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Interviews

Bojan Z: Stranger Sounds

By Published: July 31, 2006

AAJ: At the recent 10th Annual Jazz Awards there, Sonny Rollins came out as best musician of the year, best tenor of the year, Wayne Shorter's was the best small combo. I think his combo is magic...

BZ: But the last record isn't. I love the combo, I opened the London Jazz Festival for them, it was the Royal Festival Hall, which was amazing! I loved this band, I loved everything they did. I bought the record [Beyond the Sound Barrier (Verve, 2005)] straight away but I was listening to it and truly found there was something hermetic going on with this recording But that's my opinion.

AAJ: Getting back to this question of whether or not American jazz has somehow stagnated, the winners of this poll, Sonny Rollins, Wayne Shorter, Sam Rivers, Phil Woods, Jim Hall, Paul Motian, Andrew Hill, nominees like Roy Haynes, Lee Konitz, Toots Thielemans, well, Toots is Belgian, all these guys are in their 70s and 80s. I still think they're producing a lot of good music, but do you think that this comment by the jury for the European jazz award.....

Bojan ZBZ: No. No. Definitely not. The funny thing about the difference of these two planets is that...I can give you an example. With this prize nobody will have heard about me in America. Now whose fault is it? Is it mine? I'm playing sometimes a hundred and fifty concerts a year, I'm doing fine, don't worry about me, maybe better get some rest. Yeah, recording for a French label, that is my main distributor but of course they propose every now and then my records to the American distribution to produce it there to lower the costs of distribution etc. So OK, some people think that I am, whatever that means, best European Jazz Musician, that's one of the things that, you know, Europe, it's very simple—jazz musicians wouldn't be able to make a living out of it if there wasn't Europe. It's as clear as that. It's not some fixed idea I'm defending, it is a reality. I know it by playing with American musicians. I know what they ask, what they can ask, and what they can have here. With anybody, with guys like me. But believe me the day that I will go there and eventually be paid, well, that is going to be very funny.

But there is a big gap of information even amongst musicians. I talked with Chick Corea—he's supposed to be an informed man, well he's not. He doesn't know what's going on really in Europe, which is funny because we are filling up the halls and we are keeping up and forming their public. You know they come here [Europe] and they see all these young guys listening to them: "Wow! Great, young audience! Yeah, because most musicians year round are doing workshops, telling these kids to listen to them, making them discover this music, really defending in some way this cause and so yeah, then they have these people filling up the halls too. And in the meantime, sometimes, that's the funny thing happening now that we are filling up the halls more than they are, besides all this prestige thing, so that sometimes the thing that can happen if you are ignorant about what is going on and there is a big dose of ignorance in the American audience in general, in jazz fans and the jazz media—there is still this blockade, concerning musicians from, I don't know, elsewhere than the United States. That's just the way it is.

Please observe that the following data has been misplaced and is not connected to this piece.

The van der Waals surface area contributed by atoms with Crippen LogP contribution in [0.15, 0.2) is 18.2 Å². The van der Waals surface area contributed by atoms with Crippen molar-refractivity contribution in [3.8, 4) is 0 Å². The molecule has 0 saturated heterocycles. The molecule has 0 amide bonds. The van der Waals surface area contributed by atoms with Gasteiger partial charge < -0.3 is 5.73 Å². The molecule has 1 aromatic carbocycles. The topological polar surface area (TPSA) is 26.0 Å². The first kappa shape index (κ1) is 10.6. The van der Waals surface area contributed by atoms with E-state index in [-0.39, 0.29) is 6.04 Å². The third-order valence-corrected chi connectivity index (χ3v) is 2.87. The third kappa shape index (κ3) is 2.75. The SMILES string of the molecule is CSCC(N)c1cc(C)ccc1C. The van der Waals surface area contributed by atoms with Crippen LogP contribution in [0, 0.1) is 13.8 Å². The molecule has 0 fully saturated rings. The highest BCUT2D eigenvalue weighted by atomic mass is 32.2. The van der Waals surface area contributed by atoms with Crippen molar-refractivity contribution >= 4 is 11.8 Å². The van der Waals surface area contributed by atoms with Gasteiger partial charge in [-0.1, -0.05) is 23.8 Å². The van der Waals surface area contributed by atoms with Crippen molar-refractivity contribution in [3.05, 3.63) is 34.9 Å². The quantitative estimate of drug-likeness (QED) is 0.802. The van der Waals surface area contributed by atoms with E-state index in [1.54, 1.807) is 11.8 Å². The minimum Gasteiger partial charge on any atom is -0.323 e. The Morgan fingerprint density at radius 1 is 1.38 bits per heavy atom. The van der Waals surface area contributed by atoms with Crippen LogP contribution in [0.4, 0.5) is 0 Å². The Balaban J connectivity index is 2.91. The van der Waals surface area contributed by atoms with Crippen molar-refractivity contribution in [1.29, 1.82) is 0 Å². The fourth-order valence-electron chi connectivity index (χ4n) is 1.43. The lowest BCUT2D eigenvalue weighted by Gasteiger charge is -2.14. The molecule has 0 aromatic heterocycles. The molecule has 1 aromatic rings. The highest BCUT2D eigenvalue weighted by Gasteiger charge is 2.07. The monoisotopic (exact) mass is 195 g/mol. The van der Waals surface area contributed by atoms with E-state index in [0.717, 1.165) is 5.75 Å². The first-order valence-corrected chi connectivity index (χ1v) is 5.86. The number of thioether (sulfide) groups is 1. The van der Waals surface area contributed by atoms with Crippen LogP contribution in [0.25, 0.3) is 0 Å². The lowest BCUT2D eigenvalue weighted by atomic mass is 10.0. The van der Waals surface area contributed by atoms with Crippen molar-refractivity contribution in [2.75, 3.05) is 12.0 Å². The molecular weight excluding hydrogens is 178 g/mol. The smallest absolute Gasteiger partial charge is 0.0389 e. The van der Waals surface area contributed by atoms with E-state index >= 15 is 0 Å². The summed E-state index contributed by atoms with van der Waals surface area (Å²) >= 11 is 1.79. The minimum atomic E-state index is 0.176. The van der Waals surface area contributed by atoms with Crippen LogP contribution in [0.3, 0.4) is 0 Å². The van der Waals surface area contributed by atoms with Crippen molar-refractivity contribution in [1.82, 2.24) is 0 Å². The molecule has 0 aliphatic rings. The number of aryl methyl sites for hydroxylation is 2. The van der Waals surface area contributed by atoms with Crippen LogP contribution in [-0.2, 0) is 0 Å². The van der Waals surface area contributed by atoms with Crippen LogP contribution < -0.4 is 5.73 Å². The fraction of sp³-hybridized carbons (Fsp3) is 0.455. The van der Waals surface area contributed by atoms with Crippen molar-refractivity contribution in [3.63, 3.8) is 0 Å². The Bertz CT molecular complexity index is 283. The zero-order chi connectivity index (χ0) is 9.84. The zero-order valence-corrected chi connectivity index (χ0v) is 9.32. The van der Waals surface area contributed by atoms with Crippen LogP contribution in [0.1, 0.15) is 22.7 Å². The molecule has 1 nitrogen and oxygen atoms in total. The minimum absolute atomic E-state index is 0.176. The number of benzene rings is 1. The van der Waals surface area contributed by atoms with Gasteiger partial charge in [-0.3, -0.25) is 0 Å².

AAJ: I keep reading and hearing from American jazz musicians—[guitarist John] Scofield is the most recent one I've heard—complaining that they can't make a living in America and that's why they all come over to Europe for the festival season in the summer. Does that make sense to you? Because it doesn't make sense to me—I look at every sizeable town in America and it has a jazz festival.

Z: That goes with what I told you about this middle class span of prices for jazz gigs. He's supposed to be doing fine but he's touring Europe all the time. And Bill Stewart and Steve Swallow, they go in a trio. Steve Swallow is seventy years old or something, or he looks old. He's got a certain age, and you know he's still touring all over the place. Paul Motian just stopped 'cause he's 74 so he doesn't want to travel anymore. I wonder about their health insurance and things like this, if they have it. So yeah, I guess one of the reasons that they continue is of course when you are made for this that is what you are doing on this earth and you do it till the day you die. In the meantime it is good if you are not obliged to do it. So I would believe what Sco said is true.

AAJ: If you were on the jury for the European Jazz Prize of 2006, who would you vote for? And you can't vote for yourself!

BZ: I wouldn't vote for myself, that's for sure.

AAJ: Who for you are the most exciting and interesting musicians that you are familiar with?

BZ: I don't know because I'm still discovering. You know I just made a tour to Poland and it's a funny thing—Slavic brothers? Hell no! There's a big difference between Slavs from the north and Slavs from the south. But the funny thing was that the guy from the jury of the prize—there were Polish guys too—and the guy I met was like "I was very surprised to see that a completely unknown musician won this prize. Well him too, he better get off America, you know. The Polish, they view Europe as eventually the way of reaching America, but they are so much into America that this is quite strange.



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